"Initial available data indicates that the novel Coronavirus-2019 (2019-nCoV) appears to cause less mortality than SARS CoV and MERS CoV. The disease manifestation ranges from asymptomatic to severe," G Arunkumar, director of the Manipal Institute of Virology, told PTI.
"As per the available limited information, initial transmission appears to be zoonotic origin, though the source is yet be identified. There is report of human to human transmission in the press but needs to be confirmed by authentic sources," he said.
The discovery of a novel strain of the virus in China has compelled nations to quarantine passengers from the country and issue travel advisories, while prompting the WHO to convene an emergency meet on the matter.
Countries around the world have sounded an alert following the confirmation of the first case of human-to-human transmission of the deadly infectious disease.
Cases have been detected in Thailand, Japan and South Korea.
India has instructed screening of travellers from China at airports in Delhi, Mumbai, and Kolkata via thermal scanners.
The Emergency Committee on the novel #coronavirus (2019-nCoV) will ascertain whether the outbreak constitutes a public health emergency of international concern, and what recommendations should be made to manage it, WHO tweeted on Tuesday ahead of the meeting.
How are coronoviruses spread?
Coronaviruses are zoonotic, meaning they are transmitted between animals and people, according to the WHO.
Several known coronaviruses are circulating in animals that have not yet infected humans.
On December 31, 2019, the WHO China Country Office was informed of mysterious cases of pneumonia detected in Wuhan City in China's Hubei Province.
The novel coronavirus (2019-nCoV) was identified as the causative agent by Chinese authorities on January 7.
The WHO has offered guidance to countries on how they can prepare for it, including monitoring the sick, and treating patients.
This includes protocols for testing samples, treating patients, controlling infection in health centres, maintaining the right supplies, and communicating with the public about this new virus.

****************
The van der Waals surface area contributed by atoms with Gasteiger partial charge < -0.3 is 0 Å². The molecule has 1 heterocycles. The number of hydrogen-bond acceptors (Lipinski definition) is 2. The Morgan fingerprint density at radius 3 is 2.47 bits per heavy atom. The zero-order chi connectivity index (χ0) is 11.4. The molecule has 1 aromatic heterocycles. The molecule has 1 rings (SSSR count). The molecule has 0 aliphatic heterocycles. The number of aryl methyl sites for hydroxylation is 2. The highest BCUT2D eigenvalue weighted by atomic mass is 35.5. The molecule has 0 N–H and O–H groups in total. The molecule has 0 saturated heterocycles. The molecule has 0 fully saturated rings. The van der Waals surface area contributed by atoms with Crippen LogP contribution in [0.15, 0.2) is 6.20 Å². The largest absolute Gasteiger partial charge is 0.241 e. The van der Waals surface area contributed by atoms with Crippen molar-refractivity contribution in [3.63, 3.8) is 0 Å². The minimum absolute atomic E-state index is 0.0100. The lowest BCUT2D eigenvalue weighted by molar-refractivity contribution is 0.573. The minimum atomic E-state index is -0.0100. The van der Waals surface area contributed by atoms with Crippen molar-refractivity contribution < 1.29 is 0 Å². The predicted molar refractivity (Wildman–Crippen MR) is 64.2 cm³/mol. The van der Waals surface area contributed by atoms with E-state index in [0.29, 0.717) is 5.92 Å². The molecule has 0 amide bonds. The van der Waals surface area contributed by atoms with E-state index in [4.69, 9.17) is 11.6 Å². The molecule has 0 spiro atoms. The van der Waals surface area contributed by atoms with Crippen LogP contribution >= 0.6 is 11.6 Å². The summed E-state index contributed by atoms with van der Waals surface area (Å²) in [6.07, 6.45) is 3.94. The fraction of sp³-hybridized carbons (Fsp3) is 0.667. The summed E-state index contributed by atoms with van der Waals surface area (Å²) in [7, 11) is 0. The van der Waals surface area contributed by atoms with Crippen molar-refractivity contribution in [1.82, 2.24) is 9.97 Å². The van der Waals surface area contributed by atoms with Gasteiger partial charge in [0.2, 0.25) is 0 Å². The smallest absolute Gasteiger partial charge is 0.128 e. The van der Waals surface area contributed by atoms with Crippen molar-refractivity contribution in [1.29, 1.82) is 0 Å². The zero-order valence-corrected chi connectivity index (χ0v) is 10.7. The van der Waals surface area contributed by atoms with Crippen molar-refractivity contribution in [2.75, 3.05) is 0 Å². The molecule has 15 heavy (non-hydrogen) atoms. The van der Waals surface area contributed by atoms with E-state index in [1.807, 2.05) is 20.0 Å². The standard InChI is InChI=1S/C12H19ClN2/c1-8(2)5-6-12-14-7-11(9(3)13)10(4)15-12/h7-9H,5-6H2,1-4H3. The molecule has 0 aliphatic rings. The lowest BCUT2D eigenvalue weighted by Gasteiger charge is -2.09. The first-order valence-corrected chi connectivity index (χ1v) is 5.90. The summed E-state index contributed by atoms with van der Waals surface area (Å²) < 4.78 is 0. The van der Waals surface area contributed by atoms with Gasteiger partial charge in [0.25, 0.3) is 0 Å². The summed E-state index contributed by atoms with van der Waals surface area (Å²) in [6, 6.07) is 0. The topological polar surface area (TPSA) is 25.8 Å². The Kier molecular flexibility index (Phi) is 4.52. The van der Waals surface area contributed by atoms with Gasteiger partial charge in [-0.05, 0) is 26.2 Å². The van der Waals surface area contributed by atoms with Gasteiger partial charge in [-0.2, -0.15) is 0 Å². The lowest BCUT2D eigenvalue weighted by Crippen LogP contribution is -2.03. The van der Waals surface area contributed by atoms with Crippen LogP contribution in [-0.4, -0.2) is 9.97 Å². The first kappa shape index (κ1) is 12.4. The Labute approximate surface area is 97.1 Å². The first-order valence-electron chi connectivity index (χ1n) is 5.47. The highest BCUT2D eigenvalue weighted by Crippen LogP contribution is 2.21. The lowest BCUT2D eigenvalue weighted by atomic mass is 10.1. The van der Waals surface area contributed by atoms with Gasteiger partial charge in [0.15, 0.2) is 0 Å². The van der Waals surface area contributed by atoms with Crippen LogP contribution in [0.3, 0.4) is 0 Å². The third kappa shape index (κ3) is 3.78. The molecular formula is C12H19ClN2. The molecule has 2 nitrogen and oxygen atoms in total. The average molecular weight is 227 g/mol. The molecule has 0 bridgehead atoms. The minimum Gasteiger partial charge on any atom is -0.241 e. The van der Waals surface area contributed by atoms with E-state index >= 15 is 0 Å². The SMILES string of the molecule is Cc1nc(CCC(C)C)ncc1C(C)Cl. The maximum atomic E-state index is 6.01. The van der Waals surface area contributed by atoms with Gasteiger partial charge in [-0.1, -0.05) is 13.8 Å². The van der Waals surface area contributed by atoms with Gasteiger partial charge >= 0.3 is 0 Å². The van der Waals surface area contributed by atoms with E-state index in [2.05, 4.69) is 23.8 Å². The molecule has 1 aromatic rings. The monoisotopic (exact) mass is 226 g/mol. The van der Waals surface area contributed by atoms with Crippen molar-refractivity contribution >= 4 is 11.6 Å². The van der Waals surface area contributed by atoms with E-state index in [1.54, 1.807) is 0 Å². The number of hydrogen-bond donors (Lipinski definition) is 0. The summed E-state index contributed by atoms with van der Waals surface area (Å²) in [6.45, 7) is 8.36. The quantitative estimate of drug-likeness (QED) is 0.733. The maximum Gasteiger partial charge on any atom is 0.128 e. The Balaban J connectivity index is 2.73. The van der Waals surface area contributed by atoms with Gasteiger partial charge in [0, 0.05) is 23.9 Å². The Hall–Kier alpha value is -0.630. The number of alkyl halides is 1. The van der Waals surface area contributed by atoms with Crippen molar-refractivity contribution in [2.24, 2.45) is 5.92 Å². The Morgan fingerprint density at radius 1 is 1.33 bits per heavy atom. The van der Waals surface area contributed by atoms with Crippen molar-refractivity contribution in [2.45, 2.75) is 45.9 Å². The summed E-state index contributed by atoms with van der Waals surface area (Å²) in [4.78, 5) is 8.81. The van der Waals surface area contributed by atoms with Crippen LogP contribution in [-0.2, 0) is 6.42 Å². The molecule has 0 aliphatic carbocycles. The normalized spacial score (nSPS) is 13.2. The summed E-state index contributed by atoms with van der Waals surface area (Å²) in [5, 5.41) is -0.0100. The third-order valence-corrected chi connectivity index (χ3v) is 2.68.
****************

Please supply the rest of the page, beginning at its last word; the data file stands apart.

According to the US Centers for Disease Control and Prevention (CDC), human coronaviruses most commonly spread from an infected person to others through the air by coughing and sneezing, close personal contact, such as touching or shaking hands.
The viruses can also spread by touching an object or surface with the virus on it, then touching your mouth, nose, or eyes before washing your hands, the CDC said.
In pregnant women, the more severe versions of MERS and SARS coronaviruses can be serious. According to a case study published in 2014 in The Journal of Infectious Diseases, a woman infected with MERS had a stillbirth.
Till date, there is no vaccine to protect against this family of viruses.
However, based on currently available information, the WHO does not recommend any restriction on travel or trade.
Countries are encouraged to continue strengthening their preparedness for health emergencies in line with the international health regulations, the WHO said in a statement.
It said standard recommendations to prevent infection spread include regular hand washing, covering mouth and nose when coughing and sneezing, thoroughly cooking meat and eggs.
WHO also advises that people should avoid close contact with anyone showing symptoms of respiratory illness such as coughing and sneezing.
Garima joined Medical Dialogues in the year 2017 and is currently working as a Senior Editor. She looks after all the Healthcare news pertaining to Medico-legal cases, MCI/DCI decisions, Medical Education issues, government policies as well as all the news and updates concerning Medical and Dental Colleges in India. She is a graduate from Delhi University. She can be contacted at email@example.com Contact no. 011-43720751 To know about our editorial team click here